An interesting blog post popped up yesterday in my Google News 2012 Election feed worth sharing for a few reasons. As the title states, elections are often compared to past elections in terms of modeling what the current economic and political climate resembles. In 2012, the comparisons are no different. Republicans claim this election can be compared to 1980 when Ronald Reagan swept into office in the midst of Jimmy Carter’s shortcomings. Democrats, on the other hand, compare 2012 to 2004 when the incumbent President Bush held off John Kerry by essentially disqualifying him as a leader and showing signs of economic upturn.

Pete Spiliakos writes for First Things and examined this topic more thoroughly:

So I was watching one of the cable shows this week (can’t remember which) and one of the talking heads said that the Romney campaign was looking at the electoral situation as being somewhat like 1980. In the summer, Carter and Reagan were close in the polls, but Carter’s support was under 50% and, in the Fall, undecided voters broke for Reagan in huge numbers. What with the bad economy, 1980 would look like an encouraging example for Romney supporters.

But let’s look at the presidential job approval numbers. In June, July, and early August of 1980, President Jimmy Carter’s job approval rating fluctuated between 31% and 38%. Carter wouldn’t hit 40% job approval for the rest of the year. During the same time period for this election year, President Obama’s Real Clear Politics average job approval rating has fluctuated between 47% and 48%. Barring an event that sinks Obama’s ratings, Obama’s floor of support is much higher than Carter’s. It is also quite possible that the median voter is somewhat less hostile to Obama in 2012 than a similarly situated voter felt toward Carter in 1980.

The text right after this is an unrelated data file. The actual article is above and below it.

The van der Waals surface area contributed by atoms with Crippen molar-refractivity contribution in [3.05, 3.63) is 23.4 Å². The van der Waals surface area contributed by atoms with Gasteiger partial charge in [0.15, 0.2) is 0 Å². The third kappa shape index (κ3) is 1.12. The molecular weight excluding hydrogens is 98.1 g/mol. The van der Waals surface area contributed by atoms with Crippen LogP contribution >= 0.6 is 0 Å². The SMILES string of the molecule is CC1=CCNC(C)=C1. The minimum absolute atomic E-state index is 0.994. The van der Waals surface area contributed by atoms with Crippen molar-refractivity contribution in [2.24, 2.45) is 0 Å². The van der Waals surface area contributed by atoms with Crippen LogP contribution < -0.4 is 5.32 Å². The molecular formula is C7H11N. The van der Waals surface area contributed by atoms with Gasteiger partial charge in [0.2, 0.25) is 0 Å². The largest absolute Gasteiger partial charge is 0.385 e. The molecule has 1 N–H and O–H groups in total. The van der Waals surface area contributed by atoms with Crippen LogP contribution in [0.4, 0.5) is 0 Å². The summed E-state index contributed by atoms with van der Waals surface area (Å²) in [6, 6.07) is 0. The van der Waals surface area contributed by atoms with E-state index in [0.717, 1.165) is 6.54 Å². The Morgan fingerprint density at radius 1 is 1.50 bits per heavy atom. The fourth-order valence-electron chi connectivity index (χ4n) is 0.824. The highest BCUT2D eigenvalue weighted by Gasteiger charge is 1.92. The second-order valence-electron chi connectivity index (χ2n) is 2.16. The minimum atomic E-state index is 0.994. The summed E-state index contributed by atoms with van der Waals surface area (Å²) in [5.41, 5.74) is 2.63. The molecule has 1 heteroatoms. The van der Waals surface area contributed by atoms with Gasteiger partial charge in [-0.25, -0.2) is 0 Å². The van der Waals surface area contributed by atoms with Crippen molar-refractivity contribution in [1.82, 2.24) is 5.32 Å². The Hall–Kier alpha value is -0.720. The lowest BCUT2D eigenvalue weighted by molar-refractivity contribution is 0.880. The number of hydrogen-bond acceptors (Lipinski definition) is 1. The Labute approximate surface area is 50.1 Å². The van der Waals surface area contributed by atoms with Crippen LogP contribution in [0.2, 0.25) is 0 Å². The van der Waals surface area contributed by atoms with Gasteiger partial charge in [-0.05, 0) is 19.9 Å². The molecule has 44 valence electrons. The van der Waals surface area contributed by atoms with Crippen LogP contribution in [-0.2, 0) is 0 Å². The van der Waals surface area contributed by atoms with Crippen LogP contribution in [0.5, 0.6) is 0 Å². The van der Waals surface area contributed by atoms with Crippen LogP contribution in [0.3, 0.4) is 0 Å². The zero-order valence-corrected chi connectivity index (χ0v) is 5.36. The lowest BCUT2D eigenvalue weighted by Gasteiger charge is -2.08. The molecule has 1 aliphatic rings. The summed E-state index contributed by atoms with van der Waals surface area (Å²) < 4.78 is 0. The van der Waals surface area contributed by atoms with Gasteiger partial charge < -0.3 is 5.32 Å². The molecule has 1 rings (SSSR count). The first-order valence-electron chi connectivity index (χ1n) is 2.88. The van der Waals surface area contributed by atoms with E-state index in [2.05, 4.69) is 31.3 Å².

2004 might seem like a better model. In June, July, and early August of 2004, incumbent President George W. Bush’s Real Clear Politics average job approval rating fluctuated between 46% and 49%. Bush ended up winning the popular vote by 2.46%. 2004 seems like a better analogy for our current situation than 1980, and the implications would tend to point toward a narrow Obama win all other things being equal.

In conclusion, Spiliakos lists some key differences from 2004 including the unemployment rate, which favored Bush at the time versus Romney now, as well as the Latino vote and John Kerry’s shifting position on Bush’s tax cuts.

The bottom line is that this election will look like the 2012 election for the most part. Comparisons can be made but the major variables such as the candidates, the economy and worldwide conditions always change. Voters change their opinions and change their priorities depending on the circumstances each and every election cycle.